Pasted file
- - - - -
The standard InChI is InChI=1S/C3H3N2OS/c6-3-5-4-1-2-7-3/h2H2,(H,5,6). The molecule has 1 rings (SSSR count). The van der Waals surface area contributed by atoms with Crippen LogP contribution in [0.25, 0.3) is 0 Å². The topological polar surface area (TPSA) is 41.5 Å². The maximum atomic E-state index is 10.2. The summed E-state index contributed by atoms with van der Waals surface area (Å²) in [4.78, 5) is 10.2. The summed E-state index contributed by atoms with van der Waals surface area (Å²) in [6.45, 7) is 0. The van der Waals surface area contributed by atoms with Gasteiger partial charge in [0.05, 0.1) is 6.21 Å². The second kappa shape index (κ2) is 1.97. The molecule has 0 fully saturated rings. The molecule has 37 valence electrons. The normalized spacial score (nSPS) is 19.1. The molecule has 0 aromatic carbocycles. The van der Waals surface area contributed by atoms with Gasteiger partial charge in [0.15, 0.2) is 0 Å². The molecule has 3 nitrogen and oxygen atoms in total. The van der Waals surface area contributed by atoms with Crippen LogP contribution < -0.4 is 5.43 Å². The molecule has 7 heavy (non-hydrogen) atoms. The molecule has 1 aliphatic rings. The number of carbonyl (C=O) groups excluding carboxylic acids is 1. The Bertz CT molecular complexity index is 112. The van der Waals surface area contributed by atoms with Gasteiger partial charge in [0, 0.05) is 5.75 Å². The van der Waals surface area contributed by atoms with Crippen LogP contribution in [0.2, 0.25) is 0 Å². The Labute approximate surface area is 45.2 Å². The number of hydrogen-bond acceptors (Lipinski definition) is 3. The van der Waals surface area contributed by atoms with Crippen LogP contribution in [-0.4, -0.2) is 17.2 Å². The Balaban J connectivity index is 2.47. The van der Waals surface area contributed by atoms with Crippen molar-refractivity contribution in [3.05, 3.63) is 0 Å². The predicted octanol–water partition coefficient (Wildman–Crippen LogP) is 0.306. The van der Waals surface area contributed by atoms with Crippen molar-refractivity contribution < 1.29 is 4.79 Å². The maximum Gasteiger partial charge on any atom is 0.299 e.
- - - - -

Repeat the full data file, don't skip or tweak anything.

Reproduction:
The standard InChI is InChI=1S/C3H3N2OS/c6-3-5-4-1-2-7-3/h2H2,(H,5,6). The molecule has 1 rings (SSSR count). The van der Waals surface area contributed by atoms with Crippen LogP contribution in [0.25, 0.3) is 0 Å². The topological polar surface area (TPSA) is 41.5 Å². The maximum atomic E-state index is 10.2. The summed E-state index contributed by atoms with van der Waals surface area (Å²) in [4.78, 5) is 10.2. The summed E-state index contributed by atoms with van der Waals surface area (Å²) in [6.45, 7) is 0. The van der Waals surface area contributed by atoms with Gasteiger partial charge in [0.05, 0.1) is 6.21 Å². The second kappa shape index (κ2) is 1.97. The molecule has 0 fully saturated rings. The molecule has 37 valence electrons. The normalized spacial score (nSPS) is 19.1. The molecule has 0 aromatic carbocycles. The van der Waals surface area contributed by atoms with Gasteiger partial charge in [0.15, 0.2) is 0 Å². The molecule has 3 nitrogen and oxygen atoms in total. The van der Waals surface area contributed by atoms with Crippen LogP contribution < -0.4 is 5.43 Å². The molecule has 7 heavy (non-hydrogen) atoms. The molecule has 1 aliphatic rings. The number of carbonyl (C=O) groups excluding carboxylic acids is 1. The Bertz CT molecular complexity index is 112. The van der Waals surface area contributed by atoms with Gasteiger partial charge in [0, 0.05) is 5.75 Å². The van der Waals surface area contributed by atoms with Crippen LogP contribution in [0.2, 0.25) is 0 Å². The Labute approximate surface area is 45.2 Å². The number of hydrogen-bond acceptors (Lipinski definition) is 3. The van der Waals surface area contributed by atoms with Crippen LogP contribution in [-0.4, -0.2) is 17.2 Å². The Balaban J connectivity index is 2.47. The van der Waals surface area contributed by atoms with Crippen molar-refractivity contribution in [3.05, 3.63) is 0 Å². The predicted octanol–water partition coefficient (Wildman–Crippen LogP) is 0.306. The van der Waals surface area contributed by atoms with Crippen molar-refractivity contribution < 1.29 is 4.79 Å². The maximum Gasteiger partial charge on any atom is 0.299 e.